- First FIFPRO Player IQ Tech Experience Tour took place in Tel-Aviv, Israel which highlighted how player data is currently being collected and shared
- Event illustrated need for unions to implement frameworks to manage and control use of player data in the employment context
- David Murphy, Deputy Commissioner of the Irish Data Protection Commission talks about "eye-opening" scrutiny of players
An array of stakeholders took part in FIFPRO’s inaugural Player IQ Tech Experience Tour in Tel Aviv, Israel – from player unions and legal representatives to organisations such as IBM and FIFA; an event which highlighted the need for professional footballers to have more control on how their data is collected and used in the employment context.
Also in attendance was David Murphy, Deputy Commissioner of the Irish Data Protection Commission. In recent times, the Irish Data Protection Commission has taken strong action against large multi-national technology companies for data privacy breaches within the EU single market.
Murphy said it was "eye-opening" to learn about the extent to which professional footballers are surveilled when it comes to collecting their data.
He said: "The amount of data that's collected and what's coming down the road in terms of the application of AI and new technologies, it's something that I personally didn't appreciate – and representing the Data Protection Authority, I think it's important for us to engage, understand what's happening in different sectors, and apply it to our own thinking about the application of data protection law.”
The role of unions in player data
One of the key takeaways from Player IQ Tech Experience Tour was the need for management frameworks to be put in place so that what happens to players’ data is in their best interest, a space that player unions are well placed to fill.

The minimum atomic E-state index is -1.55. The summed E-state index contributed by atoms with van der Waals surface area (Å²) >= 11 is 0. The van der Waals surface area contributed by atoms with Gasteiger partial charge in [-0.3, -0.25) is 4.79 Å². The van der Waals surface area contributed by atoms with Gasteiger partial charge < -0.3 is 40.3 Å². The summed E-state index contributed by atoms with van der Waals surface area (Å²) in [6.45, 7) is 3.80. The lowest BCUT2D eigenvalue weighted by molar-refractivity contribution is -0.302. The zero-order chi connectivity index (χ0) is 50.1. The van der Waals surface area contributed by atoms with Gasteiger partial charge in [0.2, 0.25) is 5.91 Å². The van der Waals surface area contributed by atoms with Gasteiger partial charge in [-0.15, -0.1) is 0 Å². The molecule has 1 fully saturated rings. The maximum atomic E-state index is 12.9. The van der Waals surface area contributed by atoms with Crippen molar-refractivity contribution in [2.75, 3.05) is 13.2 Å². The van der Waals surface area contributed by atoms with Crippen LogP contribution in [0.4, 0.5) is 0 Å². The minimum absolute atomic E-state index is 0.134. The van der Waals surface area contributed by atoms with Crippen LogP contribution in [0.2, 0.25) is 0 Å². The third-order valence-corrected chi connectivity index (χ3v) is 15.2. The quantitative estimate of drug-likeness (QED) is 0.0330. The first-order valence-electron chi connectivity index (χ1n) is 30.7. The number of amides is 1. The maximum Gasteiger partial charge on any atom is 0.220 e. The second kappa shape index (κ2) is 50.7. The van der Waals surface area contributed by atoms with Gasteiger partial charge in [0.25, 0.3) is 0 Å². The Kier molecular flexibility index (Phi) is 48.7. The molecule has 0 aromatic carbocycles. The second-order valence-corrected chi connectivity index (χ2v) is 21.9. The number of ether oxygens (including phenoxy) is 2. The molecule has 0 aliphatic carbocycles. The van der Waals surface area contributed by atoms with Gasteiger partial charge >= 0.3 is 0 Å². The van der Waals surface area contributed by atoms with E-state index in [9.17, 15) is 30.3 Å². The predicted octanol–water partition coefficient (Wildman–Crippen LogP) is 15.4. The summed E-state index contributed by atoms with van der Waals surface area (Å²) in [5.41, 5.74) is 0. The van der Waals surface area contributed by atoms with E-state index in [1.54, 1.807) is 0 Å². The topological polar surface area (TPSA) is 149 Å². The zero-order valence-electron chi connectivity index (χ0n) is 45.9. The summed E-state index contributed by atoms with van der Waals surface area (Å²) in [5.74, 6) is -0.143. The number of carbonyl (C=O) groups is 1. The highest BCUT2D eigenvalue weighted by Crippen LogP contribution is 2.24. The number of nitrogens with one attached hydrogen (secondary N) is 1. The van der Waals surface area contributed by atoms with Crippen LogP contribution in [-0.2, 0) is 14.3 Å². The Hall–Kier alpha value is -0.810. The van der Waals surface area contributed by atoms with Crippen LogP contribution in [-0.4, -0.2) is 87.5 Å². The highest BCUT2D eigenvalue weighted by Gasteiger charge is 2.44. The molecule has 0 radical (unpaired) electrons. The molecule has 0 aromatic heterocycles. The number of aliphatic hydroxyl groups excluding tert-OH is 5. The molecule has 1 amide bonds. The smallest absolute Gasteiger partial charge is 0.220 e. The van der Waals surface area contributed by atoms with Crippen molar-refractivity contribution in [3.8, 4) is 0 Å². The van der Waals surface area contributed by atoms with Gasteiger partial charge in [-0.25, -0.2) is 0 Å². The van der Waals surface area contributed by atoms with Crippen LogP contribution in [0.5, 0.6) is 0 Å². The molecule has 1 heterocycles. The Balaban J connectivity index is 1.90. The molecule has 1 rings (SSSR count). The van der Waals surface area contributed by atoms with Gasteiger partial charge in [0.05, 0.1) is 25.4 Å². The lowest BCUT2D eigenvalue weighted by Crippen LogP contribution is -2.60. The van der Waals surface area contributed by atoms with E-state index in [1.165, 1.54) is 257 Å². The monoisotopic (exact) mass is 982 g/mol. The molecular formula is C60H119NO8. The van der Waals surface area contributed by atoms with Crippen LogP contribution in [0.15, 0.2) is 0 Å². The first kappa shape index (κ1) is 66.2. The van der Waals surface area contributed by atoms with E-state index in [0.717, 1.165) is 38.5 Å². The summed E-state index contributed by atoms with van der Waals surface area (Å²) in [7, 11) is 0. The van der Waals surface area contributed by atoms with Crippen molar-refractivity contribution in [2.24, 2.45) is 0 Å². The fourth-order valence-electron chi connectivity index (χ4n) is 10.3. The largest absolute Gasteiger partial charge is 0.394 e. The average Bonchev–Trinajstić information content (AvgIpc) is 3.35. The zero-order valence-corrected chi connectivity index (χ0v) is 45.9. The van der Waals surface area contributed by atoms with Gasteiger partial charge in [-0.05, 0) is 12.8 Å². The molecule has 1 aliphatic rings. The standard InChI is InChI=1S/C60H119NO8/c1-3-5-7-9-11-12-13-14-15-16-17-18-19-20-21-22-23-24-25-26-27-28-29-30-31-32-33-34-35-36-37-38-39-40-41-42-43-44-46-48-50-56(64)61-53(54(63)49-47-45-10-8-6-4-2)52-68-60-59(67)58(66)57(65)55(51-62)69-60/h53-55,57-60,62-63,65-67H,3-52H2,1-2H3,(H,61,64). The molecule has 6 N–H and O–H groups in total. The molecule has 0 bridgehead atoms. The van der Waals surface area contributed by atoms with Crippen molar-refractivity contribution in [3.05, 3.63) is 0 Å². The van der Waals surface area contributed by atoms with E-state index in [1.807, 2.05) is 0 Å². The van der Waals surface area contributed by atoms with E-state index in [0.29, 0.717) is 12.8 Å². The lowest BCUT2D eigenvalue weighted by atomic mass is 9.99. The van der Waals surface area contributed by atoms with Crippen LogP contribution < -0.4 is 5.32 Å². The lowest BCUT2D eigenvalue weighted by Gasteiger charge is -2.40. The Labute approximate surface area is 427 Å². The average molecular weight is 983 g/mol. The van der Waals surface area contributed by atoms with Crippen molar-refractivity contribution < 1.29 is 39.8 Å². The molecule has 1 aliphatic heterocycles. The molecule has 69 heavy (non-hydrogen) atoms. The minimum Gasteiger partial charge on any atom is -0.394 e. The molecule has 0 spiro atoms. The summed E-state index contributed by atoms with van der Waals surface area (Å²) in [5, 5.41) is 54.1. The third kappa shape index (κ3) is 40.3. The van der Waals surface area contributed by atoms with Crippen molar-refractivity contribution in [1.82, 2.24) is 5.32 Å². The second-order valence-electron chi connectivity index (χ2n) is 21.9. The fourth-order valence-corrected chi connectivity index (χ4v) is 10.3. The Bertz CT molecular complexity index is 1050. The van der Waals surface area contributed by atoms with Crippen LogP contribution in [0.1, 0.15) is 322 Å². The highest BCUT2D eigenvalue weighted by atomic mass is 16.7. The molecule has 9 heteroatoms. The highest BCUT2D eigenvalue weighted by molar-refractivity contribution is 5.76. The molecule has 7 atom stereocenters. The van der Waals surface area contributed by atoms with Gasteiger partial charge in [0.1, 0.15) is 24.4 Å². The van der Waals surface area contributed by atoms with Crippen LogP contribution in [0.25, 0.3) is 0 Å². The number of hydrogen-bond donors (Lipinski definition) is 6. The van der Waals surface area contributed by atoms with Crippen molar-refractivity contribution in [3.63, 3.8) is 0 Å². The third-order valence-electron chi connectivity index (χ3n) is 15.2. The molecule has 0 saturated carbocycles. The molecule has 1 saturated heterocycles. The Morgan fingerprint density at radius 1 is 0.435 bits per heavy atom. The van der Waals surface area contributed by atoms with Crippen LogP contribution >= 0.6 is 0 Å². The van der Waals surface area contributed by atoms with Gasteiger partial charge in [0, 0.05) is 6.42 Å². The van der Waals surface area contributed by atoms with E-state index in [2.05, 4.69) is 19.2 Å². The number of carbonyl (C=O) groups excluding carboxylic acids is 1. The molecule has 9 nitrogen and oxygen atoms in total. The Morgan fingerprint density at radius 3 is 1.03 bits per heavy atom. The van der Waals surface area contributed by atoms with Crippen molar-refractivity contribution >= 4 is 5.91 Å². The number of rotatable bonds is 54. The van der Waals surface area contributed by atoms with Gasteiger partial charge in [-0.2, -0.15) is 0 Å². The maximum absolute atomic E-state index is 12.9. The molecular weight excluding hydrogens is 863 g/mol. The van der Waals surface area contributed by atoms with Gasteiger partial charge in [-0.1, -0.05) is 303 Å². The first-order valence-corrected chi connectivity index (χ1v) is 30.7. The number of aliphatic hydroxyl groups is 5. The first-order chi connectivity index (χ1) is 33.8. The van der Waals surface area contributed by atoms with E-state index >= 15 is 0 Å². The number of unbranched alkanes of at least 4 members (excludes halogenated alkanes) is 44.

"It’s important that FIFPRO are active in this area because data protection compliance is built on stakeholder engagement," said Murphy. "You act on behalf of the data subject, so the players in this context, and as the representative body, FIFPRO are well placed to discuss with their employer, and other stakeholders, how their rights can best be implemented in practice.
"What I would advise [players] is that they gain access to the resources that are there to educate them – and FIFPRO is in a good position to help them with that, to understand first of all what their rights are and then work on implementing them, facilitating them and ensuring their data is processed in a compliant manner."
In such a complex and rapidly evolving sector, the need for data education of unions and players is paramount. In particular, Murphy warns of the application of artificial intelligence (AI) and machine learning.
"Across the board, data protection authorities in Europe are looking very closely at that topic," he said. "We have the new European AI regulation coming down the road and we've seen the public and academic comment around what AI means to people's personal information.
"So, for me, because of the amount of scrutiny that players come under, the amount of data that's being gathered on a second-by-second basis, and the application of AI to that, it’s something players need to be very careful about."